The highest paid advertising man of his time. The father of results-oriented marketing and the utilization of market research in ad campaigns. The person credited with making tooth brushing a daily habit. This description can be of none other than Claude C. Hopkins, adman of the early 1900s and author of Scientific Advertising.
‘Nobody should be allowed to have anything to do with advertising until he has read this book (Scientific Advertising) seven times’ - David Ogilvy
Hopkins revolutionized the ad world and worked on the following accounts:
Though there are various articles written about the tangible lessons one can take from reading his book or studying his campaigns, I was struck by one line in particular when re-reading Scientific Advertising:
“The losses occasioned in advertising by venturing on personal preference would easily pay the national debt”
Though our national debt has grown since Hopkins, I’m assuming the amount of advertising dollars spent with little strategy and return has also increased in kind. That being said, I struggle with this statement.
As someone who has a graduate degree in Market Research and Consumer Behavior and is fully immersed in the world of metrics, KPIs, and analytics, I cannot refute how important it is to base marketing decisions on data. However, in this advertising age in particular, storytelling and branding seem to have only grown in importance.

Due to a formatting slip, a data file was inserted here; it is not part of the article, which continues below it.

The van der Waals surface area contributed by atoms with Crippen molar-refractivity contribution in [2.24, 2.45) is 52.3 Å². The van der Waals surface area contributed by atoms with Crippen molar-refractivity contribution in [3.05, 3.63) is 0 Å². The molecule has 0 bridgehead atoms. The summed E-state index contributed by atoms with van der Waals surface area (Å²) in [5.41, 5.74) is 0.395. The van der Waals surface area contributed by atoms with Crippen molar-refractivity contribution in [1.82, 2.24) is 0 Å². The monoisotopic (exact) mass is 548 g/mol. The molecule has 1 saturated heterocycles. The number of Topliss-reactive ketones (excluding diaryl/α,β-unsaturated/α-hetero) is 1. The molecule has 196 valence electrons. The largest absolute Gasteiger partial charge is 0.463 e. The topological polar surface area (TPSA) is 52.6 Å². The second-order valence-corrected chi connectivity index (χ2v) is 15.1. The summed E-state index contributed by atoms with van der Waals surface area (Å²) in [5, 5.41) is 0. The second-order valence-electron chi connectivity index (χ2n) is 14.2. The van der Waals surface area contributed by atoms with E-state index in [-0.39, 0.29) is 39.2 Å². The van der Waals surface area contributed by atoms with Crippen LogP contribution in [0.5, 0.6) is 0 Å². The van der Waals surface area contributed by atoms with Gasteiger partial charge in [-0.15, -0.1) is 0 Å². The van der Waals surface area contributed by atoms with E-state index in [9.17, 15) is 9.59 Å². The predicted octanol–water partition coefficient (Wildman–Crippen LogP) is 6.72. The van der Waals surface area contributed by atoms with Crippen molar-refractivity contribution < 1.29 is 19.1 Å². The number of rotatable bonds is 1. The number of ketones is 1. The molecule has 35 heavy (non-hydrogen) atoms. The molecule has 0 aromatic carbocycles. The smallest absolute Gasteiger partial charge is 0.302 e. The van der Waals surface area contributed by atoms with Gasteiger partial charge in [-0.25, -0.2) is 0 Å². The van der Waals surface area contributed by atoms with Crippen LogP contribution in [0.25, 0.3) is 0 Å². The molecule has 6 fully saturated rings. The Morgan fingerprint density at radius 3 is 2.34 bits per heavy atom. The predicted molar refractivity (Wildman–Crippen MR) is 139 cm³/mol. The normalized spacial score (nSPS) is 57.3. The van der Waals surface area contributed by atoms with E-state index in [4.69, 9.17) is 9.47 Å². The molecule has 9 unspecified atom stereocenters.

You cannot manufacture a brand from data points. I have worked with companies that will listen and abide by any KPI, but lack the clarity on what makes their brand unique and how to communicate that on every marketing collateral. The sales in these companies usually putter out, customers can smell the hollow shell. If a company was a body, branding would be the soul and metrics would constitute the brain. You need both. Often both inputs contribute to each final product. I’ve worked with Creative Directors and Brand Managers that give art direction that could not be explained by numbers or stats. Often this direction influenced the design of our collateral for the better, because they understood our value proposition and brand personality in a way that deeply resonated with our customers.
“Our brand wouldn’t say that”
“That is off-brand”
Just about the same number of times I have felt intensely agitated by hearing these words (often right before a campaign is set to launch), I have also come to appreciate the results of following their direction. They provide a North Star at times when polling the public is the inappropriate option. Just as our digital age can make garnering market research easier than ever with the advent of user testing and survey platforms, it also requires much more marketing output from brands on a daily basis, rendering extensive testing on each social post or newsletter impractical and overkill.
At what point do we defer to the ‘personal preference’ of the CEO or CD?
Who has the final sign-off?
I wish I could be as black and white as Hopkins, but in our current marketing landscape I’m not convinced a brand’s direction is that linear.